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World - Middle East

Clinton, Arafat and Netanyahu to hold talks on peace process

Arafat
Arafat turns to Clinton during his speech before the Palestine National Council  
December 14, 1998
Web posted at: 10:30 p.m. EST (0330 GMT)

In this story:

GAZA CITY, Gaza (CNN) -- The three parties to the threatened land-for-security deal are set to meet in hopes of pushing forward the Middle East peace process.

U.S. President Bill Clinton, Israeli Prime Minister Benjamin Netanyahu and Palestinian Authority President Yasser Arafat plan to meet at the Erez crossing near the Israel-Gaza border Tuesday morning, as Clinton wraps up his visit to the region.

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"We're going to review what has happened here in the last couple of days, and then think about how to move forward," U.S. Secretary of State Madeleine Albright said.

Officials said the meeting would focus on renewing talks on establishing a permanent Israeli-Palestinian peace, and on reviving committees created by the Wye River accord to deal with issues such as prisoner releases and street violence.

The trilateral talks come a day after Palestinian leaders removed a contentious issue dating back to 1964 by approving a measure affirming the right of Israel to exist.

Israeli officials welcomed the move, but cautioned that more action must be taken to revive the faltering peace process.

Rising from their seats and voting by raising their hands, the Palestine National Council (PNC) voted nearly unanimously Monday to remove clauses from the Palestine Liberation Organization charter that call for the destruction of Israel.

Handshake
Clinton and Arafat shake hands following Arafat's speech  

"I hope this will close the chapter forever," said Arafat, who spoke at length in favor of the action.

Following Arafat's speech, Clinton, the first U.S. president to visit Palestinian territory, addressed the assembly.

Applauding Arafat for moving toward peace with Israel, Clinton said, "I know the way is often difficult and frustrating, but you have come to this point through a commitment to peace and negotiations."

More than 450 members of the PNC attended the meeting, along with hundreds of other Palestinian notables, including former guerrilla fighters and suspected terrorists.

The PNC meeting was one of the requirements of the Wye accord that Clinton helped negotiate. The accord says the delegates were to "reaffirm" a letter from Arafat to Clinton in which he lists the clauses of the PLO founding charter that are considered null and void.

Israel welcomes move, wants more action

Netanyahu called the decision "important," but asked for additional Palestinian actions to move the peace process forward.

"I hope they speedily comply with other commitments," he said.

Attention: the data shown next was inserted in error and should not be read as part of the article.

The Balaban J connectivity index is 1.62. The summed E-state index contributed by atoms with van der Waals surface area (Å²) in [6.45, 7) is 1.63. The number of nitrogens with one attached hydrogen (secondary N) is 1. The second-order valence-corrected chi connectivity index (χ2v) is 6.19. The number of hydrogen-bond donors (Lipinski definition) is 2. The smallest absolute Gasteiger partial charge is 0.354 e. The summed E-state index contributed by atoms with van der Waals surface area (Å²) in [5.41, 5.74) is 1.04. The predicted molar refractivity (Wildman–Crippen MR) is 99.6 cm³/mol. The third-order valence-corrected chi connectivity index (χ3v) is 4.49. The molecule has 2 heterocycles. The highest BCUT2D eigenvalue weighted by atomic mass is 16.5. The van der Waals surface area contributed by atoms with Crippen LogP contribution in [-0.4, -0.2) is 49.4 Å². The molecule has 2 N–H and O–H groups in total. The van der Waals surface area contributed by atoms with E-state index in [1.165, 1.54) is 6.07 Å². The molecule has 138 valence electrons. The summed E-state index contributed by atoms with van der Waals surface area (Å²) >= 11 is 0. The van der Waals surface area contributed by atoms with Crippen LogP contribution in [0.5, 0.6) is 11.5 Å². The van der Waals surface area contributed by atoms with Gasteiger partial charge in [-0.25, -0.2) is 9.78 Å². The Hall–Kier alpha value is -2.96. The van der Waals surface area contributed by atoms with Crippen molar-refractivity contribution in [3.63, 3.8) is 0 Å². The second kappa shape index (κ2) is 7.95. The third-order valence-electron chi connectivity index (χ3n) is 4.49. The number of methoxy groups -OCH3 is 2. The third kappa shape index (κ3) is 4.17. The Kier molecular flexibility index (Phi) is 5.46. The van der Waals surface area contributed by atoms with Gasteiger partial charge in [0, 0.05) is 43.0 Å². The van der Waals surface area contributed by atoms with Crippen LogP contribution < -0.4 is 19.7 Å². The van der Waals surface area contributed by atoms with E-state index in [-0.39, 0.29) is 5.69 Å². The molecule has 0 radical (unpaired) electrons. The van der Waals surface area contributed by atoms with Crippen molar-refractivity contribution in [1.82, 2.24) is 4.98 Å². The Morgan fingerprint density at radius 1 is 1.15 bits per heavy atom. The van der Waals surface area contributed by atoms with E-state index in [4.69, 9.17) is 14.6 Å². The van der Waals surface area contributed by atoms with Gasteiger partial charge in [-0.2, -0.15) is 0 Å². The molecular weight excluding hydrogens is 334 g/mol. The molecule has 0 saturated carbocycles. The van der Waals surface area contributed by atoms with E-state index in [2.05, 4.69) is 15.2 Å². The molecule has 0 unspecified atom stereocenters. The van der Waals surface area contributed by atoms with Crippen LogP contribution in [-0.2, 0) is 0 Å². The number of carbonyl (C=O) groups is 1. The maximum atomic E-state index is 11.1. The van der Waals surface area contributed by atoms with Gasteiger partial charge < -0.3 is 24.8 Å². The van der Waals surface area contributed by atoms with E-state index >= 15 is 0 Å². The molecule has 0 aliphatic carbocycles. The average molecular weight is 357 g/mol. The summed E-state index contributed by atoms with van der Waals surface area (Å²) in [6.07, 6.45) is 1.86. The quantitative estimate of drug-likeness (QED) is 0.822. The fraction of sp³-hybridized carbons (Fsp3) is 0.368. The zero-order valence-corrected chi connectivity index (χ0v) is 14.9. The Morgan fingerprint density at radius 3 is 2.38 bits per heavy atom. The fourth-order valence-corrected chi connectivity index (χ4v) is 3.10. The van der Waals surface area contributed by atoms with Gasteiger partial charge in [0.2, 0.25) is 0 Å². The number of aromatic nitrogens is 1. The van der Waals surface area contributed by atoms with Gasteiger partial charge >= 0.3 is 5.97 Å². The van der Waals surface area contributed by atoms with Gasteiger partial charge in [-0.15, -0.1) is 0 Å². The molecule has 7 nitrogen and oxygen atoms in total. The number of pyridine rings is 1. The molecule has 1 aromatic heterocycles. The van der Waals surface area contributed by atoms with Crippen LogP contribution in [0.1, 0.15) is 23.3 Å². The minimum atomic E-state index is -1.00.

Despite the vote, Israel held fast to a recent decision to continue holding thousands of Palestinian prisoners.

Netanyahu
Netanyahu  

The Palestinians consider them prisoners of war and have demanded their release.

Netanyahu said Palestinians must stop West Bank violence and publicly withdraw from plans to proclaim a state in May 1999 before the peace process can continue.

Israel has indicated it would not pull back troops on Friday, as required under the Wye accord, even if the PNC session met its expectations.

One Palestinian official expressed disappointment with the Israeli prime minister.

"We ask Mr. Netanyahu to stop looking for excuses and pretexts for not going with the agreement," said chief Palestinian negotiator Saeb Erakat.

"We urge Netanyahu to give this a chance by starting the implementation of his commitments," he added. "We won't accept any logic ... any excuses."

The Palestinians would "not accept any delay. This agreement is unique because it has a time-frame," he said.

Struggle for Peace
 
. . . .

News:

  • Wye River Memorandum

    Background:

  • Mideast Timeline
  • The West Bank in Brief
  • Key Players

    Maps:

  • Middle East
  • Israel
  • Land-for-peace deal

    Interactive:
  • Message board


  •  

    'Serious and willing'

    Delegates at the PNC assembly said the Palestinians were committed to peace.

    "We are serious and willing to go ahead and achieve peace for both Israel and the Palestinians," said former guerrilla fighter Abu Sharif, who reportedly plotted airplane hijackings in the 1970s and recruited the terrorist Carlos the Jackal.

    Others in the audience included Mohammed Oudeh, implicated by Israeli and American intelligence experts in planning the hostage-taking at the 1972 Munich Olympics that left 11 Israeli athletes dead.

    Most of the delegates were middle-aged men in dark suits, many of them graying and balding. Some wore gold-embroidered caps of the Palestinian security forces, others traditional white headdresses.

    The Palestinian Authority permitted Israeli TV stations to broadcast live from the Shawa Center and Israeli reporters to move freely to interview delegates.

    In Jerusalem, legislators crowded around a TV set in the cafeteria of Israel's parliament, the Knesset, to watch the proceedings.

    Correspondent Walter Rodgers and Reuters contributed to this report.

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